Tuesday, 26 May 2015

Slicker than your Everage - How to DIY Dior's So Real sunglasses

It was Dior's So Real mirrored cat eye sunglasses that got the stars, bloggers and editors purring in succession, helping the design gather ground as a fashion institution that's still going strong after a year.
How Dior’s Dior So Real Sunglasses Became a Street-Style Sensation

You will need...

Not pictured

Long-nosed jewellery pliers


Wooden splint

Container for the resin


Moderately challenging

Although straightforward in principle, this one was more fiddly than I expected. Also, expect things to get messy.


A couple of hours, most of which goes on waiting for the resin to set.

Hello, cat eye...

If you want, you can print out and trace the template above but they might not fit the sunglasses you're using. I would recommend tracing the outline of the lens onto paper with the sunglasses face-down.

Once you have drafted out a template, cut it out carefully with the scalpel, trace the outline onto the glass fibre tissue, turn it over so that it mirrors the shape you just traced and then trace an outline around that. You should have two shapes that mirror each other, like in the template.

Cover the lenses with parcel tape.

Tip: Press the tape onto your clothes a few times so that it loses some of its stickiness but has just enough to stay in place on the lenses. This prevents lens damage.

Cut out the shapes in fibre tissue.

Mix the resin with the hardener and use it to attach the fibre tissue shapes to the top edges of the lenses. Make sure you follow the directions carefully and leave at least 20 minutes for the resin to dry.

Make a wire outline for each of the lenses and stick it in place with more resin. I also used some flattened bits of curb chain to hold the top bar in place.

Once the resin has dried, remove the tape and scrape away any excess resin with the scalpel, taking care not to scratch the lenses.

So authentic?

Wednesday, 20 May 2015

The Trends on Wednesday: Can you sandal this?

With the start of summer weather finally here, in the mildly thawing, you-can-crawl-out-from-underneath-your-coat-and-jumper sense, I thought it appropriate to introduce some DIY ideas for the humble sandal. With sandals taking on the role of statement piece as well as summer staple I thought I's whet your appetite with a few taster projects you can do to new sandals or old ones that need making over.

Sunday, 17 May 2015

Realise dragons - How to DIY a Nicole Miller dragon motif top

While it was 2015's huge oriental trend that inspired me to take on this top, the dragon design in question actually had folkloric fairy tale roots, specifically the illustrations of Patrick Arrasmith and Alan Lee, for The Last Apprentice and The Hobbit, respectively. Whatever inspired it, it captured my imagination so I thought I'd capture the idea myself.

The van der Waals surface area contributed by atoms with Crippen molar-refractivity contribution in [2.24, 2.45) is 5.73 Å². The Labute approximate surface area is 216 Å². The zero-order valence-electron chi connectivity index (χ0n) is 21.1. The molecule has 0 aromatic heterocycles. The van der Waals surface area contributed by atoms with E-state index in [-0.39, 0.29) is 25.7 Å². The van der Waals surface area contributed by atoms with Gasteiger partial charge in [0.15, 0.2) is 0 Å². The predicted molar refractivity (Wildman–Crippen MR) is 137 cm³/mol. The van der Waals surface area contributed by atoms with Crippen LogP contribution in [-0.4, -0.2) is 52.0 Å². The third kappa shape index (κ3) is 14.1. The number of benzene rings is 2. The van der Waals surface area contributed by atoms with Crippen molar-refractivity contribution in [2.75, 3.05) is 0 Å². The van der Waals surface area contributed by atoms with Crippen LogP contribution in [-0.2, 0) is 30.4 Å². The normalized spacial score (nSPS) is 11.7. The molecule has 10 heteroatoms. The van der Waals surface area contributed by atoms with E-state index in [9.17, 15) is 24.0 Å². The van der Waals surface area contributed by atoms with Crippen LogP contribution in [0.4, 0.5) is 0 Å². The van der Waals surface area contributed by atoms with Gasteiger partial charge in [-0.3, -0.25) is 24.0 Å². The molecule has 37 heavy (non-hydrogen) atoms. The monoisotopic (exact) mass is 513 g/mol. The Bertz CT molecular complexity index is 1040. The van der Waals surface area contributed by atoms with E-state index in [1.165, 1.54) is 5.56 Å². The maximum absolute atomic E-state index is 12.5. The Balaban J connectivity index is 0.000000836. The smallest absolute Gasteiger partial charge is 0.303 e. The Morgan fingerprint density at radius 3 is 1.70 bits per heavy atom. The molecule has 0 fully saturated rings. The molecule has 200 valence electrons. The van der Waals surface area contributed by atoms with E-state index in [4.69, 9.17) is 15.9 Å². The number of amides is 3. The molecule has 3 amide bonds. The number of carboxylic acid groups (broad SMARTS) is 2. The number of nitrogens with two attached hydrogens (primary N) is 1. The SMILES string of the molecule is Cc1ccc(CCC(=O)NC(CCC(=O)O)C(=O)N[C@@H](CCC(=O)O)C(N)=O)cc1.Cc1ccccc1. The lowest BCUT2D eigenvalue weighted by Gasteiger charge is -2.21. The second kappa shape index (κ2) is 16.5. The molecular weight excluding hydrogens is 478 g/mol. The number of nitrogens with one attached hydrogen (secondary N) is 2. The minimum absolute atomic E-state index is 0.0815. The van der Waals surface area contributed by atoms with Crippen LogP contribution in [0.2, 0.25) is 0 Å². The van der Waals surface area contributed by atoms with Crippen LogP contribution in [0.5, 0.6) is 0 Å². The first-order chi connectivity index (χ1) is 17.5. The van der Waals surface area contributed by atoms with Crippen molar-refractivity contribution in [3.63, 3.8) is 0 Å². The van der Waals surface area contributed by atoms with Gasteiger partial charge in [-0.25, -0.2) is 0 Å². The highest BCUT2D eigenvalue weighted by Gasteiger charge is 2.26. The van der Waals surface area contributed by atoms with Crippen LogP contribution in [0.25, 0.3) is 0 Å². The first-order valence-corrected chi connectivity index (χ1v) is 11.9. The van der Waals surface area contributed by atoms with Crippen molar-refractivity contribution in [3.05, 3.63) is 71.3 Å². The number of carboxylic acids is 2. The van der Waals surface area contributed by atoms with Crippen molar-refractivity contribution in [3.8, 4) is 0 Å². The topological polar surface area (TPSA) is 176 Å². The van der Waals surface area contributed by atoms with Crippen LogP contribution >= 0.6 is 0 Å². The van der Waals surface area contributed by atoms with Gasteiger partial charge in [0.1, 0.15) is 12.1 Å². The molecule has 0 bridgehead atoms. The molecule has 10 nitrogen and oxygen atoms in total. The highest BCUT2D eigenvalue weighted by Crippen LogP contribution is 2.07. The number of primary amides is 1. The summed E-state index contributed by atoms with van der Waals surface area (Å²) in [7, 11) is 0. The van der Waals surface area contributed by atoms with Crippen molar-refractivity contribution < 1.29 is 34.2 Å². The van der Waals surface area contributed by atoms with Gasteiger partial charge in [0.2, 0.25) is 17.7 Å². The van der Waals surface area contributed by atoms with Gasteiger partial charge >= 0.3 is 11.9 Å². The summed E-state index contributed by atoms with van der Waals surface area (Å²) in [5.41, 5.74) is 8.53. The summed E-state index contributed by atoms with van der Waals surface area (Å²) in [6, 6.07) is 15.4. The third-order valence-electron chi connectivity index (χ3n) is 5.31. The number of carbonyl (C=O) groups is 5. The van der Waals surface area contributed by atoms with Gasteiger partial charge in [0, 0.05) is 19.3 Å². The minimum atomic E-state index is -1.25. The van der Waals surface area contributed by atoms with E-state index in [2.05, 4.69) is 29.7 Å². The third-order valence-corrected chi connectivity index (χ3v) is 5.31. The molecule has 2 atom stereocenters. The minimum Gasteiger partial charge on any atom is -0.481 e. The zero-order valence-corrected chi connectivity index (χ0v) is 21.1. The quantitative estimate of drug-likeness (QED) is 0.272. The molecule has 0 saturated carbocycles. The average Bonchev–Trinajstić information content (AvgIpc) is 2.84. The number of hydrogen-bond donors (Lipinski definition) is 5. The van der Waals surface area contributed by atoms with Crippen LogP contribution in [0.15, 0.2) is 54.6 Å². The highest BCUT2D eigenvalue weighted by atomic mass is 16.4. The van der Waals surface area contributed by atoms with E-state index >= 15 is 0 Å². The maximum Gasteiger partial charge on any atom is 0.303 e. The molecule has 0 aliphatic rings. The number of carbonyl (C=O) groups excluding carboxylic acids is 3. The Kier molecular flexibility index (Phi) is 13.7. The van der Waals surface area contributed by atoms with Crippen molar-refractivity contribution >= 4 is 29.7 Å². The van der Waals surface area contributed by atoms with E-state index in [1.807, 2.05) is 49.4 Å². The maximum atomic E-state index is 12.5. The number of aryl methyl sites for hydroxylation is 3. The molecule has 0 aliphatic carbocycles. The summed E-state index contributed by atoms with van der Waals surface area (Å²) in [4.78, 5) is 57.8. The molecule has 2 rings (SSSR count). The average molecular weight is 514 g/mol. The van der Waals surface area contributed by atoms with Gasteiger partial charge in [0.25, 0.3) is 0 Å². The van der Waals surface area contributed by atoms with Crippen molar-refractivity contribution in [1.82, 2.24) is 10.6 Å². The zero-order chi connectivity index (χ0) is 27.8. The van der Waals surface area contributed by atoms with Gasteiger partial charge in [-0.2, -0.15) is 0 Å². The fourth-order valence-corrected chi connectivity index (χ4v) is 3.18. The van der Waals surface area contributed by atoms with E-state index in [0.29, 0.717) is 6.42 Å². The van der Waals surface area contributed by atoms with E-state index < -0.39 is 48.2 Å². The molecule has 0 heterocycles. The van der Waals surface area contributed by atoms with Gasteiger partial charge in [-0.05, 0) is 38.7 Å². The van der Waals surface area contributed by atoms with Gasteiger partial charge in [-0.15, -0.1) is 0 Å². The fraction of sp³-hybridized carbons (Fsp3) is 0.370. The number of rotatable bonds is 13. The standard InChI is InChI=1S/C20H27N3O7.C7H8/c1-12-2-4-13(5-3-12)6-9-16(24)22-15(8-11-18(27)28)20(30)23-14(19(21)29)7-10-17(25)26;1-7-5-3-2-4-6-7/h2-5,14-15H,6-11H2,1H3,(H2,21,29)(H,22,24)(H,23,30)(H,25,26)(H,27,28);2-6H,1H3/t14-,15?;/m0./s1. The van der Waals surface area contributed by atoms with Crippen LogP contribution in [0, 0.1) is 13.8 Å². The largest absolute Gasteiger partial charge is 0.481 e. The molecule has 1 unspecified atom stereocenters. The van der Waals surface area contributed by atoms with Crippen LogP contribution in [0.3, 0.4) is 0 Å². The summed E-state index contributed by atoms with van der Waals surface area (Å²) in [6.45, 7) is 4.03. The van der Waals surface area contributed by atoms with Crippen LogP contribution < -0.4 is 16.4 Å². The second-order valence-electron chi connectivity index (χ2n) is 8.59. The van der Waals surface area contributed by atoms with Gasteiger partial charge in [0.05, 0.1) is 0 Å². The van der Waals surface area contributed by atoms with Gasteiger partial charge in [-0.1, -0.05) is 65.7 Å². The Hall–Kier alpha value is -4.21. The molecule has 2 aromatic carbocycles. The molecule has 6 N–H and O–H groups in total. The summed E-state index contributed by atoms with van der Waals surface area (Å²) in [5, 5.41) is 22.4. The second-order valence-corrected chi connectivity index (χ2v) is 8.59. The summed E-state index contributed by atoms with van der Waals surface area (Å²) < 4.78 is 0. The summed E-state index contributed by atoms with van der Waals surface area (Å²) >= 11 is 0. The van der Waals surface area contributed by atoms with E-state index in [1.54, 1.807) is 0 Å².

You will need...

Not pictured


Gemstone glue


NB: Make sure the top is not so small it has to stretch to fit you, otherwise it presents problems when you attach the non-stretch fabric. Go for something slim-fitting but not skin-tight.


Very easy

...Provided you don't make the same mistakes I made (more on that later).


A few hours (the exact number of which I was too sidetracked to count).

How to make the top

Print out a copy of the following template, flip the image around so that it's mirrored and print that out.
You should have two images. Pin them underneath the front panel of the top, making sure they're placed at the same height so that the whole image is completely symmetrical.

Using black 3D fabric paint, trace the outline of the image, add some dots to look like embellishment and add some gemstones.

Now to add the brocade fabric. I've mentioned the importance of choosing a top that fits well. I bought mine online, as I had no choice. Sadly, it was a lot smaller than I expected it to be and my execution of the final design suffered on account of it. I could have done better, and I'd recommend you avoid making the same mistake as I did by not choosing too tight a top. The reason for this is that it won't fit properly when you attach the non-stretch brocade fabric. Make sure the top fits you without needing to stretch before you buy.

Turn the top inside-out so that the 'wrong' side (the side you don't want to be visible on the outside of the garment) is facing outwards. Cover the 'right' side of the brocade fabric (the side you want to be outwardly visible) with craft mount and stick it to the 'wrong' side of the front panel. Turn the top right-side-out.

Thursday, 14 May 2015

The Trends on Thursday: Patching Things Up